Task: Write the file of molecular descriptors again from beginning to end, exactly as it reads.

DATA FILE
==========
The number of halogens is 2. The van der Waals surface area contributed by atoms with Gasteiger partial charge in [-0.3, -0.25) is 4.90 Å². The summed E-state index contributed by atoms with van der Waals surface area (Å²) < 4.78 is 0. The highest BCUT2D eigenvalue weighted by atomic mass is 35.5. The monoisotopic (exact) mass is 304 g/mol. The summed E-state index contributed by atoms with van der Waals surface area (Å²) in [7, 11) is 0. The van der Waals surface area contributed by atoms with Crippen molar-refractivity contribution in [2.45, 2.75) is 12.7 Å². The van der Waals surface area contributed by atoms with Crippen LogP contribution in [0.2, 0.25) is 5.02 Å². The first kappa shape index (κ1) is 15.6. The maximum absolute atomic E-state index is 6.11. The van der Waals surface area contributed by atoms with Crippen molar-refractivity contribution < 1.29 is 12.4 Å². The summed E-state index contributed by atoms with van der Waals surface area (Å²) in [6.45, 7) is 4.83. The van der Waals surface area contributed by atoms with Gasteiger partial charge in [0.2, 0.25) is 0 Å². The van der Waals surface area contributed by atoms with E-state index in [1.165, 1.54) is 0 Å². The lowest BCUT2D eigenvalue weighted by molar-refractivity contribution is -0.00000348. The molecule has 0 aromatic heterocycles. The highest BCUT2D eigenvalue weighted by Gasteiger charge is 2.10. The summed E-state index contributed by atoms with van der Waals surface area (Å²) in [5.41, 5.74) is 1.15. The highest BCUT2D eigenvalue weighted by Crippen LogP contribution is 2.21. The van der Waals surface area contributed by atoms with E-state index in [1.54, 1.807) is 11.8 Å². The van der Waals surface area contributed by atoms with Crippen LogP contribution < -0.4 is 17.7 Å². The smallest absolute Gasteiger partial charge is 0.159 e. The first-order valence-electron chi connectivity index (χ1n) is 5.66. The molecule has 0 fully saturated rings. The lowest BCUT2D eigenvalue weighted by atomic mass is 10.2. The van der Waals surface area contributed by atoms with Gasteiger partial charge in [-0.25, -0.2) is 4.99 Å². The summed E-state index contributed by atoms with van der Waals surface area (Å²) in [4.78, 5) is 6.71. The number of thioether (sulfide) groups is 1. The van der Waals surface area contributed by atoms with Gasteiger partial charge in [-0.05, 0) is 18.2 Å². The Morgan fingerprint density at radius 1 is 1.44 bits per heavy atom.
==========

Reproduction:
The number of halogens is 2. The van der Waals surface area contributed by atoms with Gasteiger partial charge in [-0.3, -0.25) is 4.90 Å². The summed E-state index contributed by atoms with van der Waals surface area (Å²) < 4.78 is 0. The highest BCUT2D eigenvalue weighted by atomic mass is 35.5. The monoisotopic (exact) mass is 304 g/mol. The summed E-state index contributed by atoms with van der Waals surface area (Å²) in [7, 11) is 0. The van der Waals surface area contributed by atoms with Crippen molar-refractivity contribution in [2.45, 2.75) is 12.7 Å². The van der Waals surface area contributed by atoms with Crippen LogP contribution in [0.2, 0.25) is 5.02 Å². The first kappa shape index (κ1) is 15.6. The maximum absolute atomic E-state index is 6.11. The van der Waals surface area contributed by atoms with Crippen molar-refractivity contribution < 1.29 is 12.4 Å². The summed E-state index contributed by atoms with van der Waals surface area (Å²) in [6.45, 7) is 4.83. The van der Waals surface area contributed by atoms with Gasteiger partial charge in [0.2, 0.25) is 0 Å². The van der Waals surface area contributed by atoms with E-state index in [1.165, 1.54) is 0 Å². The lowest BCUT2D eigenvalue weighted by molar-refractivity contribution is -0.00000348. The molecule has 0 aromatic heterocycles. The highest BCUT2D eigenvalue weighted by Gasteiger charge is 2.10. The summed E-state index contributed by atoms with van der Waals surface area (Å²) in [5.41, 5.74) is 1.15. The highest BCUT2D eigenvalue weighted by Crippen LogP contribution is 2.21. The van der Waals surface area contributed by atoms with E-state index in [1.54, 1.807) is 11.8 Å². The van der Waals surface area contributed by atoms with Crippen LogP contribution < -0.4 is 17.7 Å². The smallest absolute Gasteiger partial charge is 0.159 e. The first-order valence-electron chi connectivity index (χ1n) is 5.66. The molecule has 0 fully saturated rings. The lowest BCUT2D eigenvalue weighted by atomic mass is 10.2. The van der Waals surface area contributed by atoms with Gasteiger partial charge in [-0.25, -0.2) is 4.99 Å². The summed E-state index contributed by atoms with van der Waals surface area (Å²) in [4.78, 5) is 6.71. The number of thioether (sulfide) groups is 1. The van der Waals surface area contributed by atoms with Gasteiger partial charge in [-0.05, 0) is 18.2 Å². The Morgan fingerprint density at radius 1 is 1.44 bits per heavy atom.